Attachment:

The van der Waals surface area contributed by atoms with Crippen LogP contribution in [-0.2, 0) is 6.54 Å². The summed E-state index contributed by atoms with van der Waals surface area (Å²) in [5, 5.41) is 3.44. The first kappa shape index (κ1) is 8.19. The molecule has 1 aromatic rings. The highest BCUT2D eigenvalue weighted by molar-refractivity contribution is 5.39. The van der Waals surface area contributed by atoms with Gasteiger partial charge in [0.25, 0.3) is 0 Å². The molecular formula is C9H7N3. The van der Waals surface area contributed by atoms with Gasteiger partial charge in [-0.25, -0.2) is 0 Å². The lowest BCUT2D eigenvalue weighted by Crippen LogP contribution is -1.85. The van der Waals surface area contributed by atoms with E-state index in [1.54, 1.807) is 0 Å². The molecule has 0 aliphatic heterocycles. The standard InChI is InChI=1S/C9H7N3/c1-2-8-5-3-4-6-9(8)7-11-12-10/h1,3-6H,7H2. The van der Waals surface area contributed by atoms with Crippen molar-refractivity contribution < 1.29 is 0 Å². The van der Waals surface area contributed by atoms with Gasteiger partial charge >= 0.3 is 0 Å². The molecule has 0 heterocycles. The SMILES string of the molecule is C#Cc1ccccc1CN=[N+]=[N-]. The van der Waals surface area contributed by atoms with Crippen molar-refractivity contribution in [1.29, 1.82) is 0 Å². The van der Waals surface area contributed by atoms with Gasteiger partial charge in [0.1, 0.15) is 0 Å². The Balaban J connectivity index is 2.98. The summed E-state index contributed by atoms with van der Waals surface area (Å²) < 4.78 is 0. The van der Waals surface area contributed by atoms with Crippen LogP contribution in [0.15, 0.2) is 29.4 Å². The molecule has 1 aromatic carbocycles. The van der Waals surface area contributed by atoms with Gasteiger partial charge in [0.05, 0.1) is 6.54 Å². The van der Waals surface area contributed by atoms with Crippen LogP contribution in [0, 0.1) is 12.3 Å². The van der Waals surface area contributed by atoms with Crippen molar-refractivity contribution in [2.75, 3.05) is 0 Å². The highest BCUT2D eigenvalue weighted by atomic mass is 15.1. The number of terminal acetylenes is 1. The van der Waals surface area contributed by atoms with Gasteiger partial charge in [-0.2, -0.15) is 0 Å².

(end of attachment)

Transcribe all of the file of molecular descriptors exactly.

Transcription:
The van der Waals surface area contributed by atoms with Crippen LogP contribution in [-0.2, 0) is 6.54 Å². The summed E-state index contributed by atoms with van der Waals surface area (Å²) in [5, 5.41) is 3.44. The first kappa shape index (κ1) is 8.19. The molecule has 1 aromatic rings. The highest BCUT2D eigenvalue weighted by molar-refractivity contribution is 5.39. The van der Waals surface area contributed by atoms with Gasteiger partial charge in [0.25, 0.3) is 0 Å². The molecular formula is C9H7N3. The van der Waals surface area contributed by atoms with Gasteiger partial charge in [-0.25, -0.2) is 0 Å². The lowest BCUT2D eigenvalue weighted by Crippen LogP contribution is -1.85. The van der Waals surface area contributed by atoms with E-state index in [1.54, 1.807) is 0 Å². The molecule has 0 aliphatic heterocycles. The standard InChI is InChI=1S/C9H7N3/c1-2-8-5-3-4-6-9(8)7-11-12-10/h1,3-6H,7H2. The van der Waals surface area contributed by atoms with Crippen molar-refractivity contribution < 1.29 is 0 Å². The van der Waals surface area contributed by atoms with Gasteiger partial charge >= 0.3 is 0 Å². The molecule has 0 heterocycles. The SMILES string of the molecule is C#Cc1ccccc1CN=[N+]=[N-]. The van der Waals surface area contributed by atoms with Crippen molar-refractivity contribution in [1.29, 1.82) is 0 Å². The van der Waals surface area contributed by atoms with Gasteiger partial charge in [0.1, 0.15) is 0 Å². The Balaban J connectivity index is 2.98. The summed E-state index contributed by atoms with van der Waals surface area (Å²) < 4.78 is 0. The van der Waals surface area contributed by atoms with Crippen LogP contribution in [0.15, 0.2) is 29.4 Å². The molecule has 1 aromatic carbocycles. The van der Waals surface area contributed by atoms with Gasteiger partial charge in [0.05, 0.1) is 6.54 Å². The van der Waals surface area contributed by atoms with Crippen LogP contribution in [0, 0.1) is 12.3 Å². The van der Waals surface area contributed by atoms with Crippen molar-refractivity contribution in [2.75, 3.05) is 0 Å². The highest BCUT2D eigenvalue weighted by atomic mass is 15.1. The number of terminal acetylenes is 1. The van der Waals surface area contributed by atoms with Gasteiger partial charge in [-0.2, -0.15) is 0 Å².